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The Remarkable Success of the Worst Movie Ever

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Until recently, The Room was just another unsuccessful indie film flop -- a drama, independently financed for around $7 million by writer-director-producer-actor Tommy Wiseau and released in a few theaters with no support from studios, that was panned by the few critics who saw it and went nowhere. Except that, thanks to years of relentless midnight screenings at a Los Angeles movie theater and the film's poster (at left) plastered on a Highland Avenue billboard for nearly five years (at a cost of $5k/month), it became the movie that wouldn't die, and a cult following has grown up around it not unlike that of The Rocky Horror Picture Show. Against all odds, seven years after its inauspicious release, The Room has become a kind of so-bad-it's-hilarious hit, selling out shows and bestowing upon its creator a modicum of notoriety/fame. It is, according to one professor of film studies, "the Citizen Kane of bad movies." Wiseau is now saying that the film was made to be intentionally funny, a claim disputed by his actors (and almost anyone who's seen the film). This is a kind of bad-ness you just can't fake; a kind of cinema magic that comes along maybe once a generation.

Let's start off with the trailer, and go from there. Just watch this ...

But the magic of the film can't really be captured in a cut-to-pieces trailer -- it plays out in the bizarre pacing of the scenes and the off-kilter line readings that have made it a favorite among Hollywood comedians like Paul Rudd and Jonah Hill. An EW article reveals how on the set of Role Models, "to Room" came into use as a verb --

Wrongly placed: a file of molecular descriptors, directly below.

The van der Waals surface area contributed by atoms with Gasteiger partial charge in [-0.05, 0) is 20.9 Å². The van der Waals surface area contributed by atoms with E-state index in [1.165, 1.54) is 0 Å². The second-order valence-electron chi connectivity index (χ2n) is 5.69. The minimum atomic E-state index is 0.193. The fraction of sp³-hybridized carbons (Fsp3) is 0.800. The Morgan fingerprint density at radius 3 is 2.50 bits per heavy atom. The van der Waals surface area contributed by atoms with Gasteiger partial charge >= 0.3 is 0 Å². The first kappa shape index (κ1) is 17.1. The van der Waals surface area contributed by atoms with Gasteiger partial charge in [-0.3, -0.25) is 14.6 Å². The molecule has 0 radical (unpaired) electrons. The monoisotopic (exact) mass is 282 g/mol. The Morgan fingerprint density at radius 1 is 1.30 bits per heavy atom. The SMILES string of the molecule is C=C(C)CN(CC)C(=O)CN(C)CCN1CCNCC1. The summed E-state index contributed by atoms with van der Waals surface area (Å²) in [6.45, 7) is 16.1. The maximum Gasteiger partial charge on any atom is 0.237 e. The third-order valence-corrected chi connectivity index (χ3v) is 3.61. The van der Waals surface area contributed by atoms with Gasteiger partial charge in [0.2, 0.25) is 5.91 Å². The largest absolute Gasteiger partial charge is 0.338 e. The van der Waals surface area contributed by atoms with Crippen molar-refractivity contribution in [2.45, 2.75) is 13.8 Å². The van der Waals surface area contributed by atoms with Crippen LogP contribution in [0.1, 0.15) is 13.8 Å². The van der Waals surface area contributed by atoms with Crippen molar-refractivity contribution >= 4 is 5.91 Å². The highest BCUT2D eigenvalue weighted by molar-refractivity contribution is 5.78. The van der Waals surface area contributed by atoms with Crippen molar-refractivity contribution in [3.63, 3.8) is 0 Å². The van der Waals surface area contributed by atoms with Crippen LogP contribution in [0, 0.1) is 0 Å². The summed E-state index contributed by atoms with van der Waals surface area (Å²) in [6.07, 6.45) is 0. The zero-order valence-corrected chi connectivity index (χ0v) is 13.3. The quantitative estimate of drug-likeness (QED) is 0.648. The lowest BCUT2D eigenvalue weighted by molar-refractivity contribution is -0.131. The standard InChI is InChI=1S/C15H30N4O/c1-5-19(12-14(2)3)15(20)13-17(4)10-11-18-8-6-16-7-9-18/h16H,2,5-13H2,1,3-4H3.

'When we do a take, and it seems bad, a comment about The Room is often made,'' says Joe Lo Truglio, who played the jolly knight in Role Models, and is yet another fan of The Room. '''Dude, your heart was in the right place, but the acting wasn't. You Roomed it!'''

So let's get down to the nitty-gritty and watch some scenes. This little montage of three scenes captures one of the hallmarks of the film -- weeeiiiiird pacing.

This scene feels like the script supervisor lost a page of dialogue or something; abrupt emotional transitions are another thing that make The Room such a strange viewing experience.

The most famous line from the film, akin to Brando yelling "STELLA!"

In this scene, Wiseau gets so angry at Lisa that he goes all Bruce Banner tears apart a room (the room?), throwing a TV out the window. But his rage is so strange and slow, so awkward -- like he's just swallowed a fistful of Xanax.

In this scene, Wiseau orders a hot chocolate at a coffee shop. For some reason, the orders of all the customers in line before him are recorded in meticulous detail.

Finally, it's worth mentioning that football plays a special role in the film -- an attempt by its Austrian director to make the movie seem more "American"? -- and the characters are forever awkwardly throwing one around. Another notorious scene features a group of guys playing football in tuxes.

So why do audiences love this movie so much? I don't know, but they do -- watch these audience reactions after a screening. Some of them have seen it fifteen times!

Apparently, screenings of the film are filled with audience participation -- people laughing, shouting at the screen, reciting lines along with the characters -- and whenever a spoon shows up in the film (there are framed pictures of them that appear now and then), this is what happens:


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iStock // Ekaterina Minaeva
Man Buys Two Metric Tons of LEGO Bricks; Sorts Them Via Machine Learning
May 21, 2017
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iStock // Ekaterina Minaeva